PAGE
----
The “CEATEC 2021” Computing and Advanced Digital Devices Fair kicked off on October 19, in an online format similar to last year.
Key themes for this year’s exhibition include ‘Living with Corona’ and technology related to decarbonization and digitization – two areas that fall under the government’s growth strategy.
The online show will run until October 21, but the exhibits can be viewed until November 30.
At a press conference on October 18, the first thing that stood out was the cautious approach to COVID-19. Mass vaccination in Japan is progressing well and infection rates are improving. Still, the exhibit showed fears of a COVID-19 resurgence persist.
An example that reflected this caution was Kyocera’s AI self-checkout system. Self-checkouts have become more common in convenience stores and supermarkets due to staff shortages and the pandemic, but the tedious process of scanning every item is a problem.
In Kyocera’s system, however, the AI is able to identify products from a photographic image and calculate the total price instantly, even if there are many items scattered around in a haphazard fashion.
“As long as the AI system can visualize about 40% of the product, it can calculate the price,” reveals Kyocera, who aims to make the system a reality from 2023.
Sharp used Kyocera’s liquid crystal technology to create a “touchless panel” that can be used without physical contact – to prevent the spread of COVID-19. He also revealed a speaker with a built-in microphone to address the issue of hard-to-hear voices.
Foldable solar cells
In response to the government’s goal of having zero net greenhouse gas emissions by 2050, several companies have focused their efforts on technology related to decarbonization.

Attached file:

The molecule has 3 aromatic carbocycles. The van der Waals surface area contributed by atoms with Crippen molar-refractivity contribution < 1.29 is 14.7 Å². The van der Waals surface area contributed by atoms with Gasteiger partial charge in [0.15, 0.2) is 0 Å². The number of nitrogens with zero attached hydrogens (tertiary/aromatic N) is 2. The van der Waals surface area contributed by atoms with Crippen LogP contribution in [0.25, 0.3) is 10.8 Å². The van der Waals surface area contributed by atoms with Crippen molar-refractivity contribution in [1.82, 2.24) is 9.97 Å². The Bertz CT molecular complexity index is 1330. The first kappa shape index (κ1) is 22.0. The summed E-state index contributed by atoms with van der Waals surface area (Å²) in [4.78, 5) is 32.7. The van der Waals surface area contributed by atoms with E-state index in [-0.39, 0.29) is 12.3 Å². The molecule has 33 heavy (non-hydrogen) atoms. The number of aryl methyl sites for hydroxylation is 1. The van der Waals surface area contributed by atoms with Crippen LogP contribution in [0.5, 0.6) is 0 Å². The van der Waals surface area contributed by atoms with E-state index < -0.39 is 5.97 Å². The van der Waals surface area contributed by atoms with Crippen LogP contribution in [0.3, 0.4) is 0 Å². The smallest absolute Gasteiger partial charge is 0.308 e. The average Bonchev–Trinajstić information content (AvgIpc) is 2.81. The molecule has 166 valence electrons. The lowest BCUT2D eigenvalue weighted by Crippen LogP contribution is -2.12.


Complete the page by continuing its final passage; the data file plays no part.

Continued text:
Toshiba promoted its lightweight, foldable “perovskite solar cell”, which can be used on a variety of previously unused surfaces, such as walls and roofs of office buildings that are not particularly strong. This would increase the number of places capable of producing solar energy.
Mitsubishi Electric showed the interior of its SUSTIE net zero energy test facility – built in Kamakura, Kanagawa Prefecture, in October 2020. The facility is designed to have net greenhouse gas emissions using renewable energy and other sources.
According to Mitsubishi Electric, its plant is the first medium-sized or larger building in Japan, with high energy consumption, to achieve this zero-energy goal.
“We have an abundance of technologies that can be integrated into existing buildings, and we want to help decarbonize society,” explained a spokesperson for the company – referring to the technology related to lighting and to air conditioning.
Regarding digitization, SoftBank showcased its “flying base stations,” which could potentially send radio waves to smartphones from space and the stratosphere. The waves are expected to be sent by satellites and unmanned aerial vehicles located about 20 kilometers above the Earth’s surface.
Meanwhile, on the issue of security, which will be crucial in the digital age, Toshiba and Mitsubishi Electric have introduced cryptographic technology that will protect next-generation “quantum computers”.
(Read it Sankei Shimbun report in japanese on this link.)
Author: Satoshi Sobatani